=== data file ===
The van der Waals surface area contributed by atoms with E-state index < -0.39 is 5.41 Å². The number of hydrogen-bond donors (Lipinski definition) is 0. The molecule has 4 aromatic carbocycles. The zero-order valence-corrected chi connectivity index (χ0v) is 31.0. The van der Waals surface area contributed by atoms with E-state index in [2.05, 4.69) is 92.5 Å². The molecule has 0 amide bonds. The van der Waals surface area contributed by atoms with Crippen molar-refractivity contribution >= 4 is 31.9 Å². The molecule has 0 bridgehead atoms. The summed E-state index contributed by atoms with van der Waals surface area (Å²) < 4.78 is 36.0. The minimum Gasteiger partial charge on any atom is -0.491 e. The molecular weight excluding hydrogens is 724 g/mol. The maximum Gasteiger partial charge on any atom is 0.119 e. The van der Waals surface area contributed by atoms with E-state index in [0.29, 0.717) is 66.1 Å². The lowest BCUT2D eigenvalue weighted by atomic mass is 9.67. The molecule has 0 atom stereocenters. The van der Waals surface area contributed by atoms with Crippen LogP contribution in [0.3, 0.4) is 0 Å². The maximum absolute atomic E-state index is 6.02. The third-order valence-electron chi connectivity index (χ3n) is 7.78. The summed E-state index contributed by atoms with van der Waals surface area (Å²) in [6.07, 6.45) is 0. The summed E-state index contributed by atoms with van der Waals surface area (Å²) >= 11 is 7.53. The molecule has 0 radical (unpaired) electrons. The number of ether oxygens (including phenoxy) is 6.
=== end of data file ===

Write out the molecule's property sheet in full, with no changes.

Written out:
The van der Waals surface area contributed by atoms with E-state index < -0.39 is 5.41 Å². The number of hydrogen-bond donors (Lipinski definition) is 0. The molecule has 4 aromatic carbocycles. The zero-order valence-corrected chi connectivity index (χ0v) is 31.0. The van der Waals surface area contributed by atoms with E-state index in [2.05, 4.69) is 92.5 Å². The molecule has 0 amide bonds. The van der Waals surface area contributed by atoms with Crippen molar-refractivity contribution >= 4 is 31.9 Å². The molecule has 0 bridgehead atoms. The summed E-state index contributed by atoms with van der Waals surface area (Å²) < 4.78 is 36.0. The minimum Gasteiger partial charge on any atom is -0.491 e. The molecular weight excluding hydrogens is 724 g/mol. The maximum Gasteiger partial charge on any atom is 0.119 e. The van der Waals surface area contributed by atoms with E-state index in [0.29, 0.717) is 66.1 Å². The lowest BCUT2D eigenvalue weighted by atomic mass is 9.67. The molecule has 0 atom stereocenters. The van der Waals surface area contributed by atoms with Crippen LogP contribution in [0.3, 0.4) is 0 Å². The maximum absolute atomic E-state index is 6.02. The third-order valence-electron chi connectivity index (χ3n) is 7.78. The summed E-state index contributed by atoms with van der Waals surface area (Å²) in [6.07, 6.45) is 0. The summed E-state index contributed by atoms with van der Waals surface area (Å²) >= 11 is 7.53. The molecule has 0 radical (unpaired) electrons. The number of ether oxygens (including phenoxy) is 6.